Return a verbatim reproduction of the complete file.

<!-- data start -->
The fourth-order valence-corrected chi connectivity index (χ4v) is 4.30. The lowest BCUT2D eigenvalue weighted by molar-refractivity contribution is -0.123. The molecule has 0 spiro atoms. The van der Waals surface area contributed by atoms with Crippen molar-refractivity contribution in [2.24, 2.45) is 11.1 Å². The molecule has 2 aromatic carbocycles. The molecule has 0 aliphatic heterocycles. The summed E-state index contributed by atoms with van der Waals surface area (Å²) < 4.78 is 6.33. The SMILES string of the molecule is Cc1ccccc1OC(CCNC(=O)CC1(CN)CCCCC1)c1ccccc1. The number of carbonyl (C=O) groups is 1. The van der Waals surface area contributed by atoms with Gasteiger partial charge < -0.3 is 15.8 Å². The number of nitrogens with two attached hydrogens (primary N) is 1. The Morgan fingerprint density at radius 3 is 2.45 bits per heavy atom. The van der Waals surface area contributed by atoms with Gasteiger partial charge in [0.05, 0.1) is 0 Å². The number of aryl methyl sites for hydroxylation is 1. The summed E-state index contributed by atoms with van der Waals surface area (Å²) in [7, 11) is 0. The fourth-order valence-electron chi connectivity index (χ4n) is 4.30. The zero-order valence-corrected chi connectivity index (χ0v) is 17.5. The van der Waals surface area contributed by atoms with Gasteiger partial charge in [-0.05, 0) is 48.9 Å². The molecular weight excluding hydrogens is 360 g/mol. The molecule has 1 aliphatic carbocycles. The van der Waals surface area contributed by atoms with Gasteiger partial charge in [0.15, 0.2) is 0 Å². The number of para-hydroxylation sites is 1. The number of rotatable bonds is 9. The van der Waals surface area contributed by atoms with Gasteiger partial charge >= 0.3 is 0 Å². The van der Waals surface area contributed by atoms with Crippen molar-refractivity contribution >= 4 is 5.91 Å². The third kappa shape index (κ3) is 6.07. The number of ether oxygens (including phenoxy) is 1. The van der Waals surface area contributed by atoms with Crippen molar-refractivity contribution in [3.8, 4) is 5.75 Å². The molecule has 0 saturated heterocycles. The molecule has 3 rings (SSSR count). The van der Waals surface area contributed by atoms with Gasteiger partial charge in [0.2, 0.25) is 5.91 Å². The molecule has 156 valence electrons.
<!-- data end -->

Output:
The fourth-order valence-corrected chi connectivity index (χ4v) is 4.30. The lowest BCUT2D eigenvalue weighted by molar-refractivity contribution is -0.123. The molecule has 0 spiro atoms. The van der Waals surface area contributed by atoms with Crippen molar-refractivity contribution in [2.24, 2.45) is 11.1 Å². The molecule has 2 aromatic carbocycles. The molecule has 0 aliphatic heterocycles. The summed E-state index contributed by atoms with van der Waals surface area (Å²) < 4.78 is 6.33. The SMILES string of the molecule is Cc1ccccc1OC(CCNC(=O)CC1(CN)CCCCC1)c1ccccc1. The number of carbonyl (C=O) groups is 1. The van der Waals surface area contributed by atoms with Gasteiger partial charge < -0.3 is 15.8 Å². The number of nitrogens with two attached hydrogens (primary N) is 1. The Morgan fingerprint density at radius 3 is 2.45 bits per heavy atom. The van der Waals surface area contributed by atoms with Gasteiger partial charge in [0.05, 0.1) is 0 Å². The number of aryl methyl sites for hydroxylation is 1. The summed E-state index contributed by atoms with van der Waals surface area (Å²) in [7, 11) is 0. The fourth-order valence-electron chi connectivity index (χ4n) is 4.30. The zero-order valence-corrected chi connectivity index (χ0v) is 17.5. The van der Waals surface area contributed by atoms with Gasteiger partial charge in [-0.05, 0) is 48.9 Å². The molecular weight excluding hydrogens is 360 g/mol. The molecule has 1 aliphatic carbocycles. The van der Waals surface area contributed by atoms with Gasteiger partial charge in [0.15, 0.2) is 0 Å². The number of para-hydroxylation sites is 1. The number of rotatable bonds is 9. The van der Waals surface area contributed by atoms with Gasteiger partial charge >= 0.3 is 0 Å². The van der Waals surface area contributed by atoms with Crippen molar-refractivity contribution >= 4 is 5.91 Å². The third kappa shape index (κ3) is 6.07. The number of ether oxygens (including phenoxy) is 1. The van der Waals surface area contributed by atoms with Crippen molar-refractivity contribution in [3.8, 4) is 5.75 Å². The molecule has 0 saturated heterocycles. The molecule has 3 rings (SSSR count). The van der Waals surface area contributed by atoms with Gasteiger partial charge in [0.2, 0.25) is 5.91 Å². The molecule has 156 valence electrons.